February 6th, 2020
| Survivor: Thyroid Cancer
We’ve all been there. We have so much on our plates that we either forget to organize important information or we forget about it altogether. Add in a cancer diagnosis and things can get pretty chaotic.
This article will cover the top 3 reasons why it’s so important to organize your medical information. Don’t organize it a few days from now or a few weeks from now; do it right now while the idea of it is in your mind.
In addition to organizing your medical information, it’s also important to organize your own thoughts. Keep detailed notes if you need to or choose a word or an acronym that coincides with what you have to remember.
Without further ado, let’s get into the top 3 reasons to organize your medical information:
After, or even before, a cancer diagnosis, the dates and times of appointments are extremely important. It’s a busy world out there with a lot of people who require the same kind of help as you, so missing an appointment means both a longer wait time to get another one and painting you as a person who isn’t trustworthy.
I bet you’re asking how you organize this kind of information, aren’t you? Here’s a quick list of 5 ways to organize your appointment dates and times:
Better organization means that all of the information that you need is exactly where you remember putting it. Prescription drugs were given to you for a reason and in some cases not taking them could severely reduce your health and increase your stress.
Even if you only take one pill a day, being organized helps you to take that one pill at the same time each day. This gives you time to focus on your quality of life rather than worry about whether or not you’ve picked up or dropped off your prescription.
Lost prescription notes are all too common because of disorganization and often mean making a doctor’s appointment you don’t actually need. Make life easier and stay organized by putting all of your prescription slips in the same place - a drawer or a nightstand for example.
Imagine you finish lunch and suddenly have a terrible thought: did I take my meds this morning?
Because you don’t have a planner or note-pad or detailed notes in your phone, there is no way for you to know whether you took your prescription or not. Some pills can be dangerous if they’re taken more than once a day and even more dangerous if they are skipped.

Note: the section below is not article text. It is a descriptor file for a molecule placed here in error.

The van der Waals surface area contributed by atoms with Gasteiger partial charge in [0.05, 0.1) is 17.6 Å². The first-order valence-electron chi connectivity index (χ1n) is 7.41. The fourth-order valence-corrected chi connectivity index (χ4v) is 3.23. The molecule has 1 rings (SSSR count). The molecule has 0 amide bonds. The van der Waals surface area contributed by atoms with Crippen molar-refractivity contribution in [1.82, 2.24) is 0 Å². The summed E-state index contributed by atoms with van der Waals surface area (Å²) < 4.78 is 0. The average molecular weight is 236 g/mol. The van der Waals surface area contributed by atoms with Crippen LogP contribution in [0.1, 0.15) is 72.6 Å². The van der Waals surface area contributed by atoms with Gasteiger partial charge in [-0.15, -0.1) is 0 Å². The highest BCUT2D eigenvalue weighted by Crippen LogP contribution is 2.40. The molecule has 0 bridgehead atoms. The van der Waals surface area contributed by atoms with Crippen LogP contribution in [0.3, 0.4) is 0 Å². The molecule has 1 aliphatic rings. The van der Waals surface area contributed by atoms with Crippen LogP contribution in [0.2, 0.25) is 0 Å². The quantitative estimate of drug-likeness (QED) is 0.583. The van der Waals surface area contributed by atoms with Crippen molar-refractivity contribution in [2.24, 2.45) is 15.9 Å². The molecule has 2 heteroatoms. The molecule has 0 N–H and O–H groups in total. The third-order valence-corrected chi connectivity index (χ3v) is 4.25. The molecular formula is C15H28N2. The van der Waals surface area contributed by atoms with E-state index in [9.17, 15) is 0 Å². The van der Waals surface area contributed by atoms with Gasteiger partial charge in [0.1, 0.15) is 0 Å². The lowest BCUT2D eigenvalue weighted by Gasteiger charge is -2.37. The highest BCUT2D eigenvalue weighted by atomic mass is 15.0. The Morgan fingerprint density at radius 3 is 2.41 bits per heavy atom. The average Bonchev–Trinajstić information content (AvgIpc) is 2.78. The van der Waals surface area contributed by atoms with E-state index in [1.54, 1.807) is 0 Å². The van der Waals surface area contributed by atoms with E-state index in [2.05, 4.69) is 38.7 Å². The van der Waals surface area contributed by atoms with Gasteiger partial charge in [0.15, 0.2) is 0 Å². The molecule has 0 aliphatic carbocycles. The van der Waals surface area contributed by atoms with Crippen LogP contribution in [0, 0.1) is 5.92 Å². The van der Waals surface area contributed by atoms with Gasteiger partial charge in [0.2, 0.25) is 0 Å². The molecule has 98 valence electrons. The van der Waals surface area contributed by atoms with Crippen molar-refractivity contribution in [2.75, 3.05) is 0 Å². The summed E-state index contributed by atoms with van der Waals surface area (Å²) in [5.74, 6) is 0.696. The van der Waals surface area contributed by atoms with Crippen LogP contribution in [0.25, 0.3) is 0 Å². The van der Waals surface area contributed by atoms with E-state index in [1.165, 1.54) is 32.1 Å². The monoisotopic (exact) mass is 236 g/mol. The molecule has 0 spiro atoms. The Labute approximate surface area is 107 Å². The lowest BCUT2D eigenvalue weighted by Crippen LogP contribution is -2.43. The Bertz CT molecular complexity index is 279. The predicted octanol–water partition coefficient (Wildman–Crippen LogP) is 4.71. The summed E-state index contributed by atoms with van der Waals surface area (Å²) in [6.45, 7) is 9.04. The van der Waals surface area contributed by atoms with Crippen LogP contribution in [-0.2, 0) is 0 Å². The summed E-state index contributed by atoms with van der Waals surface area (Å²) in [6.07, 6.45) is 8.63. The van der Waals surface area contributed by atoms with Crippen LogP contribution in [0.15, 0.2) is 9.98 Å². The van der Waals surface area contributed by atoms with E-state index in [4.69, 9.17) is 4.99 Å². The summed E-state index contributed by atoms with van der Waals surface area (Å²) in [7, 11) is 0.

By being organized with your pill schedule, your prescriptions, and your general medical information, you are taking a layer of stress off your mind. This allows you to focus on other things that aren’t nearly as stressful.
In conclusion, being organized not only helps you remember where things are and what you have done throughout the day but also allows you to concentrate on you. Your diagnosis doesn’t have to control you or your life.
You don’t need an electronic device to keep track of things, either. A note pad, wall calendar, or planner works just as well. If you are unable to leave the house or move around well, you can get a friend or family member to help you.
However you decide to organize your space, remember that making organization a priority means you still have control of both you and your space. And when you have been diagnosed with cancer, that kind of freedom can make all the difference.
Photo courtesy of Storyblocks.
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Rebecca was diagnosed with papillary thyroid cancer in 2015. That same year, after her thyroid was removed, she was officially cancer free. She has been clear for the last few years and could not be more grateful for her second chance. Rebecca is a writer by trade and has dedicated herself to sharing her experiences with cancer to help others find the strength to keep on living.